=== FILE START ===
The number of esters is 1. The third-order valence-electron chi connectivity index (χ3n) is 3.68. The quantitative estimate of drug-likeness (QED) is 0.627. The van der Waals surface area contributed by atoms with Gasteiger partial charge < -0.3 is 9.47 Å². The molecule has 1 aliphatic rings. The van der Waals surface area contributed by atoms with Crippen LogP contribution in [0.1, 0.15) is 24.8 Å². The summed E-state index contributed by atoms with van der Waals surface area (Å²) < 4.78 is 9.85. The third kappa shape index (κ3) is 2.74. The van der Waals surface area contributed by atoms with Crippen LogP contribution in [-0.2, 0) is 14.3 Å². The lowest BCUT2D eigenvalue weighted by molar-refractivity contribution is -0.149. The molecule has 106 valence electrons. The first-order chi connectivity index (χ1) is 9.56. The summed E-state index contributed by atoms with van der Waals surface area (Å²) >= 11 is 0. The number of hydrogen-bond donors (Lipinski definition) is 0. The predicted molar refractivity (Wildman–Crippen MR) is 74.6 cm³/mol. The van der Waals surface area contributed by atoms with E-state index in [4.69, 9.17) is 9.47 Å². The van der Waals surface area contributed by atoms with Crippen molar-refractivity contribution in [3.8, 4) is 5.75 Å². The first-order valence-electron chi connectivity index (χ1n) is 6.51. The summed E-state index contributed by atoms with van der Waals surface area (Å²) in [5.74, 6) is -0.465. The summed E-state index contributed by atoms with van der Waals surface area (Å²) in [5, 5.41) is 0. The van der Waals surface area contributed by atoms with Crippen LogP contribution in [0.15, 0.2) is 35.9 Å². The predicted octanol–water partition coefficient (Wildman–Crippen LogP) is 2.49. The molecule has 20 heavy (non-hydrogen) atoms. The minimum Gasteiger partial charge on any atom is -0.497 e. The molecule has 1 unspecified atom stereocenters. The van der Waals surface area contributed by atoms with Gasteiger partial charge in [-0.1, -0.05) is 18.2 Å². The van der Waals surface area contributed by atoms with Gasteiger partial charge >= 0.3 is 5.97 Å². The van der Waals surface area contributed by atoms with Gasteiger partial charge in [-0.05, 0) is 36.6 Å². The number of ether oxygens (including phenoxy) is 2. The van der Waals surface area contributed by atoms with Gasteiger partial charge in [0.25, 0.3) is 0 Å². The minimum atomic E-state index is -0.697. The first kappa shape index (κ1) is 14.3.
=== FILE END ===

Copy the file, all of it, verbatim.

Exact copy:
The number of esters is 1. The third-order valence-electron chi connectivity index (χ3n) is 3.68. The quantitative estimate of drug-likeness (QED) is 0.627. The van der Waals surface area contributed by atoms with Gasteiger partial charge < -0.3 is 9.47 Å². The molecule has 1 aliphatic rings. The van der Waals surface area contributed by atoms with Crippen LogP contribution in [0.1, 0.15) is 24.8 Å². The summed E-state index contributed by atoms with van der Waals surface area (Å²) < 4.78 is 9.85. The third kappa shape index (κ3) is 2.74. The van der Waals surface area contributed by atoms with Crippen LogP contribution in [-0.2, 0) is 14.3 Å². The lowest BCUT2D eigenvalue weighted by molar-refractivity contribution is -0.149. The molecule has 106 valence electrons. The first-order chi connectivity index (χ1) is 9.56. The summed E-state index contributed by atoms with van der Waals surface area (Å²) >= 11 is 0. The number of hydrogen-bond donors (Lipinski definition) is 0. The predicted molar refractivity (Wildman–Crippen MR) is 74.6 cm³/mol. The van der Waals surface area contributed by atoms with E-state index in [4.69, 9.17) is 9.47 Å². The van der Waals surface area contributed by atoms with Crippen molar-refractivity contribution in [3.8, 4) is 5.75 Å². The first-order valence-electron chi connectivity index (χ1n) is 6.51. The summed E-state index contributed by atoms with van der Waals surface area (Å²) in [5.74, 6) is -0.465. The summed E-state index contributed by atoms with van der Waals surface area (Å²) in [5, 5.41) is 0. The van der Waals surface area contributed by atoms with Crippen LogP contribution in [0.15, 0.2) is 35.9 Å². The predicted octanol–water partition coefficient (Wildman–Crippen LogP) is 2.49. The molecule has 20 heavy (non-hydrogen) atoms. The minimum Gasteiger partial charge on any atom is -0.497 e. The molecule has 1 unspecified atom stereocenters. The van der Waals surface area contributed by atoms with Gasteiger partial charge in [-0.1, -0.05) is 18.2 Å². The van der Waals surface area contributed by atoms with Gasteiger partial charge >= 0.3 is 5.97 Å². The van der Waals surface area contributed by atoms with Gasteiger partial charge in [-0.05, 0) is 36.6 Å². The number of ether oxygens (including phenoxy) is 2. The van der Waals surface area contributed by atoms with Gasteiger partial charge in [0.25, 0.3) is 0 Å². The minimum atomic E-state index is -0.697. The first kappa shape index (κ1) is 14.3.